The legal impasse with the in-vitro fertilisation mix-up case here has undoubtedly caused much anguish to the parents and child concerned ("Still no decision on whether parent is entitled to damages"; last Friday).
Although the Ministry of Health (MOH) has tightened procedures to prevent such mishaps in future, there are still some loose ends.
In particular, donor sperm is occasionally imported from accredited foreign sperm banks for some couples undergoing fertility treatment here.
If a mix-up were to occur, it would be beyond the regulatory control and purview of the MOH in Singapore, and could develop into a complex legal tussle across international borders.
Additionally, although the MOH has regulations to ensure that imported sperm from a single donor does not give rise to more than three children in Singapore, there is no control over the number of children that the same donor can sire in the United States and other countries.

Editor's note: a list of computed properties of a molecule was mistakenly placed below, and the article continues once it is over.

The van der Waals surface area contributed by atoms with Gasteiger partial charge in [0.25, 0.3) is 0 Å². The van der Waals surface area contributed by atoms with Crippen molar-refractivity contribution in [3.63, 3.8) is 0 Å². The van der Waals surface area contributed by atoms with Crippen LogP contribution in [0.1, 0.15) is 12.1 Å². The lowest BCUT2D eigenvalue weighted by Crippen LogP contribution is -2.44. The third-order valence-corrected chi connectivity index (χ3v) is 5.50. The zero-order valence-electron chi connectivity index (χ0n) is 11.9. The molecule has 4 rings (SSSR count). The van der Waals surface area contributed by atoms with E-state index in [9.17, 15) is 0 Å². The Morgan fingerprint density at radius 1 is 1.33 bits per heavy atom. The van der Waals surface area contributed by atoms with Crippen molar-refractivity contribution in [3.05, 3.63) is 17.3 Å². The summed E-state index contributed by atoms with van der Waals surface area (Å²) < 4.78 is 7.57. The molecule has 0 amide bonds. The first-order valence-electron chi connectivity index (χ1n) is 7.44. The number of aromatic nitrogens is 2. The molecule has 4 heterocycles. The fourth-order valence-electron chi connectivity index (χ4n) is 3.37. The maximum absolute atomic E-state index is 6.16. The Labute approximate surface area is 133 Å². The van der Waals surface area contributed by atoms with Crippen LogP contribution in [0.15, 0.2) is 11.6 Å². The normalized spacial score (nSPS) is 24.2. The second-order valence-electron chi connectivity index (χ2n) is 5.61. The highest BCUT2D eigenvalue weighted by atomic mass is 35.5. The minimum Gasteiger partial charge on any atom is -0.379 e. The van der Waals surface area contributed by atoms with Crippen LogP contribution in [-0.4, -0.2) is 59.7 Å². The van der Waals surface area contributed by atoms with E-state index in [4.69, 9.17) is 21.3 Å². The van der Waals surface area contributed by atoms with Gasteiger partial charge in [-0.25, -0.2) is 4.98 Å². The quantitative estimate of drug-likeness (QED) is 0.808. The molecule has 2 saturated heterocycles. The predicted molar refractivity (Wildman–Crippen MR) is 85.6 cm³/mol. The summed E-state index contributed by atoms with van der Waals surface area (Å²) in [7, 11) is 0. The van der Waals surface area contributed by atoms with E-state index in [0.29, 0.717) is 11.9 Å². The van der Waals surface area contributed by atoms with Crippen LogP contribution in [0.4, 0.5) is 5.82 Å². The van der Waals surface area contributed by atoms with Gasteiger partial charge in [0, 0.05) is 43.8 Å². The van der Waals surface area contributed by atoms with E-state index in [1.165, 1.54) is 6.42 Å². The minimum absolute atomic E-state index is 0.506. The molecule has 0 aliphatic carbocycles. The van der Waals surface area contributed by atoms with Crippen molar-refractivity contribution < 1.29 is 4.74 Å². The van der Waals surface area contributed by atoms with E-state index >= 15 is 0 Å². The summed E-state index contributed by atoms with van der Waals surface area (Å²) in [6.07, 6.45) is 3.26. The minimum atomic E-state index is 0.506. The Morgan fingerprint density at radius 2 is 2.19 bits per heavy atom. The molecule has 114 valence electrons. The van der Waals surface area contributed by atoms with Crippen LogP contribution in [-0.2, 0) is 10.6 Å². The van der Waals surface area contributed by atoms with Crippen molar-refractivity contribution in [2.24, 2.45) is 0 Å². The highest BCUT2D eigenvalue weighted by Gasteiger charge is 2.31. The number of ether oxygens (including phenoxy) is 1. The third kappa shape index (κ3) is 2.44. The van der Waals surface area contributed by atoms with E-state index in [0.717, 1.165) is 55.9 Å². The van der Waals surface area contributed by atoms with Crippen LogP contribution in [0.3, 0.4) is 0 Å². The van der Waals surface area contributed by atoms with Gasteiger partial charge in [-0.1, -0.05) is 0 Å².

There have been reports of a sperm donor in the US siring up to 150 children, due to the lack of regulatory control. Experts warn that this could translate into an epidemic of accidental incest and the consequent spread of genetic diseases.
Commercial sperm banks worldwide have globalised their business in recent years, and they regularly export sperm from the same donor to many countries.
Given our modern era of increasing international travel and globalisation, children born of such sperm donors face increasing risks of accidental incest with their donor-conceived half-siblings worldwide.
There is a well-recognised phenomenon of "genetic sexual attraction", whereby close relatives such as siblings or half-siblings who first meet as adults become sexually attracted to each other.
Hence, MOH should reconsider its policy of importing donated sperm from abroad.
Currently, the import of frozen donor eggs is not permitted, and the status quo should remain.
Alexis Heng Boon Chin (Dr)